STAFF REVIEW of Asterix & Obelix: Slap Them All! (Xbox One)

Wednesday, January 5, 2022.
by Adam Dileva

Asterix & Obelix: Slap Them All! Box art Asterix & Obelix has been around since 1959 when it debut, since then the small comic has garnered many fans, spinoffs, games, movies and more. More than 6 decades later, the franchise still has a following, enough so that developers Mr. Nutz have made the latest game, Asterix & Obelix: Slap Them All! (referred to simply as 'Slap Them All' from hereon). So what can you expect from a game with Slap Them All right in the title? Well, as you can probably guess, a lot of slapping, smacking, punching and more as the titular heroes fight back against the Roman Empire in this hand drawn adventure that looks as it came straight from the comic itself.

In 50 B.C., Gaul, what we know today as France, Belgium, Germany and surrounding areas, was occupied by the Romans, well most of it. There’s a tiny little village where Asterix and Obelix reside that are holding their own against the invading forces, so of course they set off an adventure across the land to fight back, by slapping of course. There’s six chapters, each with a handful of levels which span the duo’s adventure, fighting countless Romans, thugs and bosses. While I’ve only dabbled in the comics, I believe Slap Them All follows some of their earlier adventures. While there is an overall narrative, this is a brawler game first and foremost, so there’s some quick comic book style cutscenes between levels and chapters, but you come here for the fighting, not the story.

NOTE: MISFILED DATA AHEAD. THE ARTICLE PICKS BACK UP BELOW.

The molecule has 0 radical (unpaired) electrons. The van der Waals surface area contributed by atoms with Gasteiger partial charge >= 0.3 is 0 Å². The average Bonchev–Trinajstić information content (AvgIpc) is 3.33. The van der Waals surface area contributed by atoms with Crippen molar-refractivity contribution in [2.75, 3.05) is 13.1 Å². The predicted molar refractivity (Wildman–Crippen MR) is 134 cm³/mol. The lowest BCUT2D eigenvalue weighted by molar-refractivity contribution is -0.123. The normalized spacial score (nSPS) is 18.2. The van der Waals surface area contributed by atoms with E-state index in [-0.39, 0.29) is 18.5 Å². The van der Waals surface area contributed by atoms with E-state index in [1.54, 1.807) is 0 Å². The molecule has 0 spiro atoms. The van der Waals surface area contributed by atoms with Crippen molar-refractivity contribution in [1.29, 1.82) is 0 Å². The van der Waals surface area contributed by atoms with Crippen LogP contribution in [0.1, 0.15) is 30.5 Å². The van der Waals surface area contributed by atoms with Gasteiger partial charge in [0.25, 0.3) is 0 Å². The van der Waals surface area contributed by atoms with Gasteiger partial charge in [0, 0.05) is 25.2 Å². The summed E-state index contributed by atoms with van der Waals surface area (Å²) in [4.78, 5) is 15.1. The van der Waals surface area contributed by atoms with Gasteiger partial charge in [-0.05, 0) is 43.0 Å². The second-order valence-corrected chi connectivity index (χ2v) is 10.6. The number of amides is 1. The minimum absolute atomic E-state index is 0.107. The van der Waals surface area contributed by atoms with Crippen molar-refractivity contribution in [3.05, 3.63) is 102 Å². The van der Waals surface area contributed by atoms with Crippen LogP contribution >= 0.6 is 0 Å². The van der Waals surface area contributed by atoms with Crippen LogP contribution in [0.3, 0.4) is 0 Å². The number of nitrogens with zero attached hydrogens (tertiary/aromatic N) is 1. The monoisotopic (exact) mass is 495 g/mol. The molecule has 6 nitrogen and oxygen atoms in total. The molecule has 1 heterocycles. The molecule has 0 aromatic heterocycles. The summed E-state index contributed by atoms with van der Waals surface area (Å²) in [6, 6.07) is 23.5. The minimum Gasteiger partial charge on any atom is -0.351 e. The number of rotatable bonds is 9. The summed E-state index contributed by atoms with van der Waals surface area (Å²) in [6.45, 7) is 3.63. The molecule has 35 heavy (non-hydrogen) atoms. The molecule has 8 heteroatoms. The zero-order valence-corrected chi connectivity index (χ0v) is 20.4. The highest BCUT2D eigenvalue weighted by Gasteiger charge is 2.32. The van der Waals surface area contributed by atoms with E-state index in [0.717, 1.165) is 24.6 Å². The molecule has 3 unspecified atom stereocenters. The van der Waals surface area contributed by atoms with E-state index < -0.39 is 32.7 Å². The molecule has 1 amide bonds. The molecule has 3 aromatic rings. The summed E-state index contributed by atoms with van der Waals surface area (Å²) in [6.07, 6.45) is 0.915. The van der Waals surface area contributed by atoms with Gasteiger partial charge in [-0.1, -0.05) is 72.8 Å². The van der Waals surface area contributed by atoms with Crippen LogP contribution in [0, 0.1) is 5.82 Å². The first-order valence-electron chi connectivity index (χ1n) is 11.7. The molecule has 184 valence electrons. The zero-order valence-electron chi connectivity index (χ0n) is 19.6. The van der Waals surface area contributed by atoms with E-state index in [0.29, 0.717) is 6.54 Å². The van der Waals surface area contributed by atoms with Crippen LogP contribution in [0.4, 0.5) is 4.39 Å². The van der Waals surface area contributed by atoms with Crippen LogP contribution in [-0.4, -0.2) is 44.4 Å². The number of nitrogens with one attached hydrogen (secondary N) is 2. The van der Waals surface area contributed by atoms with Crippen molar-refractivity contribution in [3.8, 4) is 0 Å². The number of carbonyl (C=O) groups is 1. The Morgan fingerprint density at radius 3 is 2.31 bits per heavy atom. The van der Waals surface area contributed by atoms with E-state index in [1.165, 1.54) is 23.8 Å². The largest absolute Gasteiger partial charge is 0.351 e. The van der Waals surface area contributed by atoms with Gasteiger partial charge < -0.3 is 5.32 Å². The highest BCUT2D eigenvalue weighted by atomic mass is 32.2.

What surprised me was how lengthy Slap Them All was, taking roughly 6-8 hours from start to finish, and while that seems like there’s a fair amount of content for a game priced at $38.99 CAD, you’re going to wish it was over after an hour or two, as it’s repetitive as it gets, even for a brawler. That’s not to say that brawlers can’t be entertaining for hours on end, as Streets of Rage 4 and Double Dragon Neon were recent revivals of the genre and were fantastic in their own rights.

Side scrolling beat-em-ups are the norm, you know the kind, where you move from the left side of the screen to the right, stopping every so often to beat up all the bad guys in your way, Slap Them All is no different. You control Asterix and Obelix, naturally, and if playing solo, can swap back and forth to either one at the press of a button. At first I was quite impressed by Slap Them All’s visuals, as it’s quite bright and colorful, looking as though it came straight out of the comics, and while the aesthetics impressed, the gameplay actually brought down the rest of the experience.